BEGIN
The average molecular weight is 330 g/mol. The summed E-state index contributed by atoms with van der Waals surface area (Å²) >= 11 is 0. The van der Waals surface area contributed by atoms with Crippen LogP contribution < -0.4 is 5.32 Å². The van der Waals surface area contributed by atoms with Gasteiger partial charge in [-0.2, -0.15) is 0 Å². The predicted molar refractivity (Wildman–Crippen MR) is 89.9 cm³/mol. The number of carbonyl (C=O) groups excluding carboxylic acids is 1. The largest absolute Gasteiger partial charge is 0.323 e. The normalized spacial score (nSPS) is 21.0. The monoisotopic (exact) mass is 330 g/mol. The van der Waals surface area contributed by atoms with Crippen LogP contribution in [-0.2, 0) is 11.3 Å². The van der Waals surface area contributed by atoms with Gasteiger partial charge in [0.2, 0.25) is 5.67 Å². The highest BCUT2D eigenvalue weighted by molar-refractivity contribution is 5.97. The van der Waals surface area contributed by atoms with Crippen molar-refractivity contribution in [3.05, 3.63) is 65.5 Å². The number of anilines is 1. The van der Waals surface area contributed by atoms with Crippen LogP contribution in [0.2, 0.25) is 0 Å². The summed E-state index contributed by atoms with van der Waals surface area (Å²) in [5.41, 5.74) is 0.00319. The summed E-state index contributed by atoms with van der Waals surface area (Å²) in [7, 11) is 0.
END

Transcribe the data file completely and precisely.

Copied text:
The average molecular weight is 330 g/mol. The summed E-state index contributed by atoms with van der Waals surface area (Å²) >= 11 is 0. The van der Waals surface area contributed by atoms with Crippen LogP contribution < -0.4 is 5.32 Å². The van der Waals surface area contributed by atoms with Gasteiger partial charge in [-0.2, -0.15) is 0 Å². The predicted molar refractivity (Wildman–Crippen MR) is 89.9 cm³/mol. The number of carbonyl (C=O) groups excluding carboxylic acids is 1. The largest absolute Gasteiger partial charge is 0.323 e. The normalized spacial score (nSPS) is 21.0. The monoisotopic (exact) mass is 330 g/mol. The van der Waals surface area contributed by atoms with Crippen LogP contribution in [-0.2, 0) is 11.3 Å². The van der Waals surface area contributed by atoms with Gasteiger partial charge in [0.2, 0.25) is 5.67 Å². The highest BCUT2D eigenvalue weighted by molar-refractivity contribution is 5.97. The van der Waals surface area contributed by atoms with Crippen molar-refractivity contribution in [3.05, 3.63) is 65.5 Å². The number of anilines is 1. The van der Waals surface area contributed by atoms with Crippen LogP contribution in [0.2, 0.25) is 0 Å². The summed E-state index contributed by atoms with van der Waals surface area (Å²) in [5.41, 5.74) is 0.00319. The summed E-state index contributed by atoms with van der Waals surface area (Å²) in [7, 11) is 0.